James B. Bryan is the founding father of modern precision engineering, pure and simple. The field continues to seek out his insight and expertise today, though he retired in 1986. During his formal career, he spent 31 years at Lawrence Livermore National Laboratory (LLNL). He started there in 1955, working directly with Ernest O. Lawrence, Nobel laureate and LLNL founding director. Bryan left his own significant mark. His contributions to precision science and metrology created the foundation on which the entire field is based today.
July 7, 2007 Issue
Masters of Manufacturing Series: James B. Bryan
by Jim Lorincz, Senior Editor
This is the sixth annual installment in a series of articles Manufacturing Engineering Magazine calls Masters of Manufacturing. In these articles, the publication honors a distinguished figure in manufacturing technology, reminding readers that a career of great achievement in manufacturing is still possible.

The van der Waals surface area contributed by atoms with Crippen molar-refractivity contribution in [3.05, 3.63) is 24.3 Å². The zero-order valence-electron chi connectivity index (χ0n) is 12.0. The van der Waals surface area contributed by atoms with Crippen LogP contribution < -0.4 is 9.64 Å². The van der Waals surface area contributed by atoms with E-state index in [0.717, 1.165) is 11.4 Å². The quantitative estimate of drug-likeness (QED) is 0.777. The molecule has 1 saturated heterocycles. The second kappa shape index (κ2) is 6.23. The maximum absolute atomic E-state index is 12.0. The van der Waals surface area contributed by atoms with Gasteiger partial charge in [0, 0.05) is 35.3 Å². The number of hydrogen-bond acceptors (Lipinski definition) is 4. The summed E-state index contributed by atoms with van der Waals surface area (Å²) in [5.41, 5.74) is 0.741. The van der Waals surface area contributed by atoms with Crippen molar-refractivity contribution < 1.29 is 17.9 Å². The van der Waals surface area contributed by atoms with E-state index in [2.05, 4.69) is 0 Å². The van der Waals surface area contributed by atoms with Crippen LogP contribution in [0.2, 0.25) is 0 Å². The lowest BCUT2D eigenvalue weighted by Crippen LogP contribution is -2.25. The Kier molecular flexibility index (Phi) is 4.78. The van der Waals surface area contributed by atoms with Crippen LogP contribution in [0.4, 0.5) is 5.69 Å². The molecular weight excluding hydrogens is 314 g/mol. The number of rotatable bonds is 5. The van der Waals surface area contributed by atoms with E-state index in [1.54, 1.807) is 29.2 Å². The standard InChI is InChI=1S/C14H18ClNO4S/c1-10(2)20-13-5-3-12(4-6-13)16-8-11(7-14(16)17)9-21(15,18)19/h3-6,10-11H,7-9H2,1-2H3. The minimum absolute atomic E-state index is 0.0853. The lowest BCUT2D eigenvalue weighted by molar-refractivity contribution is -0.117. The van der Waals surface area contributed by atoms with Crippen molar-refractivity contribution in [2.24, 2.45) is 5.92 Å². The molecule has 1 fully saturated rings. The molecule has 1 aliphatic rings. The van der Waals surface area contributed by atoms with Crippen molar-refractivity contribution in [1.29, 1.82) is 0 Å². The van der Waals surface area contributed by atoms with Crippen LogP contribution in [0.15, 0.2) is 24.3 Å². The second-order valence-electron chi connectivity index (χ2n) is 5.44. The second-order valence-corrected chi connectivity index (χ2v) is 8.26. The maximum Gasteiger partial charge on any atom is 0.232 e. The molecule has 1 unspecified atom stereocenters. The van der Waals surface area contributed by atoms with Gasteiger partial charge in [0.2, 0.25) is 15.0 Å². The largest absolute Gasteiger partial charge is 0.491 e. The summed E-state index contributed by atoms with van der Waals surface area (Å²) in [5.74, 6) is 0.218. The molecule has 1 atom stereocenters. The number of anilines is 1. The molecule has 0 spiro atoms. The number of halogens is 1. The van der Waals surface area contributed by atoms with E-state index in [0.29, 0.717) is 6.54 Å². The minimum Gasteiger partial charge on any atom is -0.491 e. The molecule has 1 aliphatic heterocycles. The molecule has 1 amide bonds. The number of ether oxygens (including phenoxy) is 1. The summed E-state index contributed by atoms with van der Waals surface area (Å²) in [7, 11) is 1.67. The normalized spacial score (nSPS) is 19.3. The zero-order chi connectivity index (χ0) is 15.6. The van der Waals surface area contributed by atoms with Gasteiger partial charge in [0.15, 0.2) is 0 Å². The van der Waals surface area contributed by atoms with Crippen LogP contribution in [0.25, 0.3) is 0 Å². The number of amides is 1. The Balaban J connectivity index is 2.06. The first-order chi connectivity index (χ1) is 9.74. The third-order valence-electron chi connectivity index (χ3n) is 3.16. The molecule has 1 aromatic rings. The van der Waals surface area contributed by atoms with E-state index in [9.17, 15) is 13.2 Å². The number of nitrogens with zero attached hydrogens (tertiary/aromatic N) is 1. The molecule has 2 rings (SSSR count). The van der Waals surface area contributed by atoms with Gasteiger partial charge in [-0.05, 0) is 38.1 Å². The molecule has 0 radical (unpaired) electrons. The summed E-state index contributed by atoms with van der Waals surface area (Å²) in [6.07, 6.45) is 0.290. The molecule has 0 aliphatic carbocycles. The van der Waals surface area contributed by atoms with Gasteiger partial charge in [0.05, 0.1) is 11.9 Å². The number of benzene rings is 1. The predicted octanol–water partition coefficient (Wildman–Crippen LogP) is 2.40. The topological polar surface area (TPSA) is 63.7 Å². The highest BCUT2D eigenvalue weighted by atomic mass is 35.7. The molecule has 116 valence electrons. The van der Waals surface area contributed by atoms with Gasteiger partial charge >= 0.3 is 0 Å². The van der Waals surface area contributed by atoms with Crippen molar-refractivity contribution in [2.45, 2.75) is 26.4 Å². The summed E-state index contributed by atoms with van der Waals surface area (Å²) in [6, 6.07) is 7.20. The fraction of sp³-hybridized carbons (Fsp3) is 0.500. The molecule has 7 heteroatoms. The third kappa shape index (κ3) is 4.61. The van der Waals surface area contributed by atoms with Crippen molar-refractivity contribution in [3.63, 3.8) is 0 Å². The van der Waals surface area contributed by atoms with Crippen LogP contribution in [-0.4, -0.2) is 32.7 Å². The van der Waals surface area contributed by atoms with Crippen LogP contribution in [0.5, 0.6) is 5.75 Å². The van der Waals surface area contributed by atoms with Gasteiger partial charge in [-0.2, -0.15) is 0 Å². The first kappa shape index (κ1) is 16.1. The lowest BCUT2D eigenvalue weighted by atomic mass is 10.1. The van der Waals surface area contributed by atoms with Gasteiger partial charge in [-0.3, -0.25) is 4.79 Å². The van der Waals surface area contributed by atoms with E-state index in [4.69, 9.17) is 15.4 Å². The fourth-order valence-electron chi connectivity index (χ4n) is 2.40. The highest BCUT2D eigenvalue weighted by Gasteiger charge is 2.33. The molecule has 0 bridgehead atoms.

October 27, 2003
Metrologist Degree bestowed upon Andrew J. Devitt
by the James B. Bryan School of Metrology, founded 1955
Document reads: To all whom it may concern, Greeting. Be it known that the person named hereon has completed the curriculum required of candidates, thereupon Andrew J. Devitt is hereby conferred the degree of Metrologist, with all the rights, privileges, and honors thereunto, given in Livermore, state of California, this twenty-ninth day of May, nineteen hundred and eighty six.